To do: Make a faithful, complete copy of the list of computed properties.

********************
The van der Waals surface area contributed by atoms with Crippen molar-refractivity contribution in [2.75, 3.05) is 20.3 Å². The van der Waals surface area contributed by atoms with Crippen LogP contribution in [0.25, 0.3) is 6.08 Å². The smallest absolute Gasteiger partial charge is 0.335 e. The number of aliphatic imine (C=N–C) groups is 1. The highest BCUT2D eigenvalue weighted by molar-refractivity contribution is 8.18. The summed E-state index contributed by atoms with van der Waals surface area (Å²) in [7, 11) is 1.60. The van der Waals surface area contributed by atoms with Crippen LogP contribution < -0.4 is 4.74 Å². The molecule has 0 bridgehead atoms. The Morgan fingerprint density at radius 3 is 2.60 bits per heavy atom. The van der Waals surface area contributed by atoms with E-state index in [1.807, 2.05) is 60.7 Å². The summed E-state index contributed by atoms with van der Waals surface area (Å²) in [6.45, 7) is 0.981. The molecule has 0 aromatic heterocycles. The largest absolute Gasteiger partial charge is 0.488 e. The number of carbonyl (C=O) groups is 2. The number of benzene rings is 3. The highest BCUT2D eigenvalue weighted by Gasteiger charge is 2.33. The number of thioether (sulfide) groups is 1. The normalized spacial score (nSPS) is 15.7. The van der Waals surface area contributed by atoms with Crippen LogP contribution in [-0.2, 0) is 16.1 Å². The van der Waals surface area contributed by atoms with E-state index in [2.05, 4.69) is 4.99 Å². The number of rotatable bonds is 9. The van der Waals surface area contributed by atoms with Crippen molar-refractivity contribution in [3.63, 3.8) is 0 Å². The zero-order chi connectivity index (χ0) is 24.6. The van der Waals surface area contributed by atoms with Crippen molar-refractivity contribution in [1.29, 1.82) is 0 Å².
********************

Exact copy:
The van der Waals surface area contributed by atoms with Crippen molar-refractivity contribution in [2.75, 3.05) is 20.3 Å². The van der Waals surface area contributed by atoms with Crippen LogP contribution in [0.25, 0.3) is 6.08 Å². The smallest absolute Gasteiger partial charge is 0.335 e. The number of aliphatic imine (C=N–C) groups is 1. The highest BCUT2D eigenvalue weighted by molar-refractivity contribution is 8.18. The summed E-state index contributed by atoms with van der Waals surface area (Å²) in [7, 11) is 1.60. The van der Waals surface area contributed by atoms with Crippen LogP contribution < -0.4 is 4.74 Å². The molecule has 0 bridgehead atoms. The Morgan fingerprint density at radius 3 is 2.60 bits per heavy atom. The van der Waals surface area contributed by atoms with E-state index in [1.807, 2.05) is 60.7 Å². The summed E-state index contributed by atoms with van der Waals surface area (Å²) in [6.45, 7) is 0.981. The molecule has 0 aromatic heterocycles. The largest absolute Gasteiger partial charge is 0.488 e. The number of carbonyl (C=O) groups is 2. The number of benzene rings is 3. The highest BCUT2D eigenvalue weighted by Gasteiger charge is 2.33. The number of thioether (sulfide) groups is 1. The normalized spacial score (nSPS) is 15.7. The van der Waals surface area contributed by atoms with Crippen LogP contribution in [-0.2, 0) is 16.1 Å². The van der Waals surface area contributed by atoms with E-state index in [2.05, 4.69) is 4.99 Å². The number of rotatable bonds is 9. The van der Waals surface area contributed by atoms with Crippen molar-refractivity contribution in [3.63, 3.8) is 0 Å². The zero-order chi connectivity index (χ0) is 24.6. The van der Waals surface area contributed by atoms with Crippen molar-refractivity contribution in [1.29, 1.82) is 0 Å².